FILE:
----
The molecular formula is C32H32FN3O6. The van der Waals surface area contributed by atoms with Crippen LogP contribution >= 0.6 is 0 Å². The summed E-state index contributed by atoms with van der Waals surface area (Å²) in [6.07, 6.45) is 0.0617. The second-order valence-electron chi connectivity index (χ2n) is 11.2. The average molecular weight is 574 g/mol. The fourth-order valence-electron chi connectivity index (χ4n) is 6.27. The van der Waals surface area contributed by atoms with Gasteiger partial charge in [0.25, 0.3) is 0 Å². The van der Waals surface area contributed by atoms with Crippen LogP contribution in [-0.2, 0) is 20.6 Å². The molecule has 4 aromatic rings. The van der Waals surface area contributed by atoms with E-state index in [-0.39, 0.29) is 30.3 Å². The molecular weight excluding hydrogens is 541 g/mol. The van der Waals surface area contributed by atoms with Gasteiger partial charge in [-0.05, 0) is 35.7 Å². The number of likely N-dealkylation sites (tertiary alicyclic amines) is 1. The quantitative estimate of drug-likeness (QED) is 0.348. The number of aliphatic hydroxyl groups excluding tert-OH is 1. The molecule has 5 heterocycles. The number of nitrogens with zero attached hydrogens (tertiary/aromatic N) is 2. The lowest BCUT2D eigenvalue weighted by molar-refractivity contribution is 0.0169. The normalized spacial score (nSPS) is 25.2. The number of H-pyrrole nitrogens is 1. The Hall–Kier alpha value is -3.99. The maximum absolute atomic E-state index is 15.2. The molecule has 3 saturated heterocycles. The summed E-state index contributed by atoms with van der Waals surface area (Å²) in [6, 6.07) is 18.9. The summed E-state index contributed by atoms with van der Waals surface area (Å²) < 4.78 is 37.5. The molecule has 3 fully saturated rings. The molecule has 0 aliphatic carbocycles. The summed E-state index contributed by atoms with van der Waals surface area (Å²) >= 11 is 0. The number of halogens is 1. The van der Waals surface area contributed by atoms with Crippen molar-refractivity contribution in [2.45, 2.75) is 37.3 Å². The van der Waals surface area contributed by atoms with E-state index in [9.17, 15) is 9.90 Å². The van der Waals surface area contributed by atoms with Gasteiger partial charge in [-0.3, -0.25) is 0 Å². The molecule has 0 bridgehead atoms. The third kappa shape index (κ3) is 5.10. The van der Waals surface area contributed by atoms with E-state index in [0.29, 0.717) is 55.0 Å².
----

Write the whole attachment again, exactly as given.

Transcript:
The molecular formula is C32H32FN3O6. The van der Waals surface area contributed by atoms with Crippen LogP contribution >= 0.6 is 0 Å². The summed E-state index contributed by atoms with van der Waals surface area (Å²) in [6.07, 6.45) is 0.0617. The second-order valence-electron chi connectivity index (χ2n) is 11.2. The average molecular weight is 574 g/mol. The fourth-order valence-electron chi connectivity index (χ4n) is 6.27. The van der Waals surface area contributed by atoms with Gasteiger partial charge in [0.25, 0.3) is 0 Å². The van der Waals surface area contributed by atoms with Crippen LogP contribution in [-0.2, 0) is 20.6 Å². The molecule has 4 aromatic rings. The van der Waals surface area contributed by atoms with E-state index in [-0.39, 0.29) is 30.3 Å². The molecular weight excluding hydrogens is 541 g/mol. The van der Waals surface area contributed by atoms with Gasteiger partial charge in [-0.05, 0) is 35.7 Å². The number of likely N-dealkylation sites (tertiary alicyclic amines) is 1. The quantitative estimate of drug-likeness (QED) is 0.348. The number of aliphatic hydroxyl groups excluding tert-OH is 1. The molecule has 5 heterocycles. The number of nitrogens with zero attached hydrogens (tertiary/aromatic N) is 2. The lowest BCUT2D eigenvalue weighted by molar-refractivity contribution is 0.0169. The normalized spacial score (nSPS) is 25.2. The number of H-pyrrole nitrogens is 1. The Hall–Kier alpha value is -3.99. The maximum absolute atomic E-state index is 15.2. The molecule has 3 saturated heterocycles. The summed E-state index contributed by atoms with van der Waals surface area (Å²) in [6, 6.07) is 18.9. The summed E-state index contributed by atoms with van der Waals surface area (Å²) < 4.78 is 37.5. The molecule has 3 fully saturated rings. The molecule has 0 aliphatic carbocycles. The summed E-state index contributed by atoms with van der Waals surface area (Å²) >= 11 is 0. The number of halogens is 1. The van der Waals surface area contributed by atoms with Crippen molar-refractivity contribution in [2.45, 2.75) is 37.3 Å². The van der Waals surface area contributed by atoms with E-state index in [9.17, 15) is 9.90 Å². The van der Waals surface area contributed by atoms with Gasteiger partial charge in [-0.3, -0.25) is 0 Å². The molecule has 0 bridgehead atoms. The third kappa shape index (κ3) is 5.10. The van der Waals surface area contributed by atoms with E-state index in [0.29, 0.717) is 55.0 Å².